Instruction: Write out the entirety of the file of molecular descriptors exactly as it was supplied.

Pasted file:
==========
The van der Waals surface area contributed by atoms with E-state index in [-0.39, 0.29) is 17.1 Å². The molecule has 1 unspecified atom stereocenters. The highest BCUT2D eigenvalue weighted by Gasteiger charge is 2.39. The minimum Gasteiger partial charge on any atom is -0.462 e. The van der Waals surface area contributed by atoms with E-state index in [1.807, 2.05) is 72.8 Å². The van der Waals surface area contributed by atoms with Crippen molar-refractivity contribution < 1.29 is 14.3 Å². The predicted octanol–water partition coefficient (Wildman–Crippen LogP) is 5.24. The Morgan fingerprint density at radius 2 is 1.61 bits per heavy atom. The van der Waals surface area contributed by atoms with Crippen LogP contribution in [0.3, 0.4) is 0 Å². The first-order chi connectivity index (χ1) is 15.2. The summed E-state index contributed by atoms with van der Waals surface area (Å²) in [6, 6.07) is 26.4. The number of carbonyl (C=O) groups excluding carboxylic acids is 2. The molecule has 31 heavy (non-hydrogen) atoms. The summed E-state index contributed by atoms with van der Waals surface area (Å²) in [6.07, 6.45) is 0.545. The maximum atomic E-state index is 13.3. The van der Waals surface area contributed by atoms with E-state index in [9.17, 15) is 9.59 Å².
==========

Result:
The van der Waals surface area contributed by atoms with E-state index in [-0.39, 0.29) is 17.1 Å². The molecule has 1 unspecified atom stereocenters. The highest BCUT2D eigenvalue weighted by Gasteiger charge is 2.39. The minimum Gasteiger partial charge on any atom is -0.462 e. The van der Waals surface area contributed by atoms with E-state index in [1.807, 2.05) is 72.8 Å². The van der Waals surface area contributed by atoms with Crippen molar-refractivity contribution < 1.29 is 14.3 Å². The predicted octanol–water partition coefficient (Wildman–Crippen LogP) is 5.24. The Morgan fingerprint density at radius 2 is 1.61 bits per heavy atom. The van der Waals surface area contributed by atoms with Crippen LogP contribution in [0.3, 0.4) is 0 Å². The first-order chi connectivity index (χ1) is 15.2. The summed E-state index contributed by atoms with van der Waals surface area (Å²) in [6, 6.07) is 26.4. The number of carbonyl (C=O) groups excluding carboxylic acids is 2. The molecule has 31 heavy (non-hydrogen) atoms. The summed E-state index contributed by atoms with van der Waals surface area (Å²) in [6.07, 6.45) is 0.545. The maximum atomic E-state index is 13.3. The van der Waals surface area contributed by atoms with E-state index in [9.17, 15) is 9.59 Å².